fill 1F00 18 A2 02 B5 09 75 05 95 09 CA 10 F7 60 06 03 20 12 1F 24 09 10 05 20 8F 1F E6 03 38 A2 04 94 0B B5 07 B4 03 94 07 95 03 CA D0 F3 60 A9 8E 85 08 A9 00 85 0B F0 08 C6 08 06 0B 26 0A 26 09 A5 09 0A 45 09 30 04 A5 08 D0 ED 60 20 8F 1F 20 5D 1F A5 04 C5 08 D0 F7 20 00 1F 50 E3 70 05 90 BD A5 09 0A E6 08 F0 7E A2 FA A9 80 B0 01 0A 56 0F 15 0F 95 0F E8 D0 F2 60 20 0D 1F 65 08 20 CD 1F 18 20 66 1F 90 03 20 00 1F 88 10 F5 46 03 90 AF 38 A2 03 A9 00 F5 08 95 08 CA D0 F7 F0 BC 20 0D 1F E5 08 20 CD 1F 38 A2 02 B5 05 F5 0C 48 CA 10 F8 A2 FD 68 90 02 95 08 E8 D0 F8 26 0B 26 0A 26 09 06 07 26 06 26 05 B0 1C 88 D0 DA F0 BE 86 0B 86 0A 86 09 B0 0D 30 04 68 68 90 B2 49 80 85 08 A0 17 60 10 F7 00 20 5F 1F A5 08 C9 8E D0 F7 60

Now we have to put two numbers at location 0x4 and 0x8 (both 4 bytes).

The floating point algorithm requires the binary format, so we have to convert numbers. A description can be found in the original floating point documents.

In the Exponent:
00 Represents -128
      ...
7F Represents -1
80 Represents 0
81 Represents +1
      ...
FF Represents +127

Exponent    Two's Complement Mantissa
SEEEEEEE    SM.MMMMMM  MMMMMMMM  MMMMMMMM
    n           n+1       n+2       n+3

Example: Lets divide 3 through 0.125

3.0:
Integer:    3 = 11
Fraction:   0.0 | 0
Exp:        11.0 * 2^0
            1.10 * 2^1 | Normalization
Converted:  0x81 0b01100000 (0x60) 0x0 0x0

0.125:
Integer:    0 = 0
Fraction:   0.125 * 2 = 0.25 | 0
            0.25  * 2 = 0.5  | 0
            0.5   * 2 = 1.0  | 1
Exp:        0.001 * 2^0
            1.000 * 2^-3
Converted:  0x7D 0b01000000 (0x40) 0x0 0x0

Doesn't matter which operation we use (plus, mul or div). The result will always in the second position (0x8). In division the second one (0x8) is the divisor.

So we put the numbers in position with the monitor (radix: hex):

fill 4 81 60 0 0 7D 40 0 0

A small routine will jump to the floating point code and back (just copy it):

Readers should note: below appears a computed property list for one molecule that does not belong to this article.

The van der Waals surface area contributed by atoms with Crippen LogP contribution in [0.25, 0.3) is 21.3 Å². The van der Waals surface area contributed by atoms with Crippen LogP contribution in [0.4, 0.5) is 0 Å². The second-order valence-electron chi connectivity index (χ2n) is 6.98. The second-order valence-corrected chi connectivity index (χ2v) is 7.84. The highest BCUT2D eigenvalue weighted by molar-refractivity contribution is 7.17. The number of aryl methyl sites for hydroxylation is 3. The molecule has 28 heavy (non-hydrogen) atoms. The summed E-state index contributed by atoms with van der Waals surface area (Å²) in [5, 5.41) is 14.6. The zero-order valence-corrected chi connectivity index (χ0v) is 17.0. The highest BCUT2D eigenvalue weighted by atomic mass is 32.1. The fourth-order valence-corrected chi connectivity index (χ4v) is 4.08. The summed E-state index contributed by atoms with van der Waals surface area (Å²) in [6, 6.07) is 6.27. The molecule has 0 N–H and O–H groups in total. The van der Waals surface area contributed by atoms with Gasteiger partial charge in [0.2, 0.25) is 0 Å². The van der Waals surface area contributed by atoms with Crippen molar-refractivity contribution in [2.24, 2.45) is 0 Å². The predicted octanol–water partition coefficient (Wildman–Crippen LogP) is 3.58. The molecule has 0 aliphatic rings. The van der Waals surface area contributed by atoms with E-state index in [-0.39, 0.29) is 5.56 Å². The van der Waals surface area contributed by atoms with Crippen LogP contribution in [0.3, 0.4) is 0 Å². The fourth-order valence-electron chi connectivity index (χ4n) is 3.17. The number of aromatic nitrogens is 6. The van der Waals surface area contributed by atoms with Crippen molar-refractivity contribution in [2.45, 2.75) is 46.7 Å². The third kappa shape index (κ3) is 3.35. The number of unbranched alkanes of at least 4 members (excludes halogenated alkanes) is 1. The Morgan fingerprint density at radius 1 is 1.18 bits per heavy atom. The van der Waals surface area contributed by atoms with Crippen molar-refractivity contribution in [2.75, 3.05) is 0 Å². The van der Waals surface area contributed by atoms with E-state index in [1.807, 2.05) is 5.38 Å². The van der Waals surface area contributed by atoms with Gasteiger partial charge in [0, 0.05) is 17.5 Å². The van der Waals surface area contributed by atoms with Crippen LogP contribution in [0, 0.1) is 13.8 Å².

assemble 10
jsr fdiv
brk

We start the program:

goto 10

After finishing, it jumps back and reaches a brk (0x0) which gets us back to the monitor. From there we check the result:

mem 8:b

Which gives us:

84 60 0 0

Which means:

84 = 2^4
60 = 1.1
1.1 * 2^4 = 11000 = 24 (DEC)

It's a little bit funny if you see this kind of stuff the first time. Play with it, you'll figure it out. Attention: If you want to convert negative numbers, you have to use the two's complement (after the normalization).

Solving the differential equation

It was:

u[n+1] = u[n] + a * h * u[n]
with a = -1/(RC)

We have to determine the step size h (which represents the time). It should be small, but I want to have an error effect to show you so we choose 0.5 (0.01 would be a much better choice).

h = 0.5
a = -1/(20 * 0.1) = -0.5

To work with variables we have to initialize them. Here are their positions:

t:         0x20 0x21 0x22 0x23
u:         0x24 0x25 0x26 0x27
a:         0x28 0x29 0x2A 0x2B
h:         0x2C 0x2D 0x2E 0x2F
list:      0x30
counter:   0x31
t_list:    0x200
u_list:    0x300

t = current time. Which is saved to a list each step

u = current voltage. Which is also saved to a list each step (for plotting later)

a = constant value

h = step size, constant

list = is used as an addition to the initial list location to store the time and voltage values each step

counter = counts steps so I can stop the execution after reaching a chosen value

t_list = start position for time values

x_list = start position for voltage values

Function positions:

fadd:       1f50
fmul:       1f77
fdiv:       1f9d
save2list:  40
equation:   80
main:       110

fadd = floating point function for adding

fmul = floating point function for multiplication

fdiv = floating point function for division

save2list = save current time and voltage to lists

equation = calculates one step

main = start of the program

Set up (initial) values with the monitor: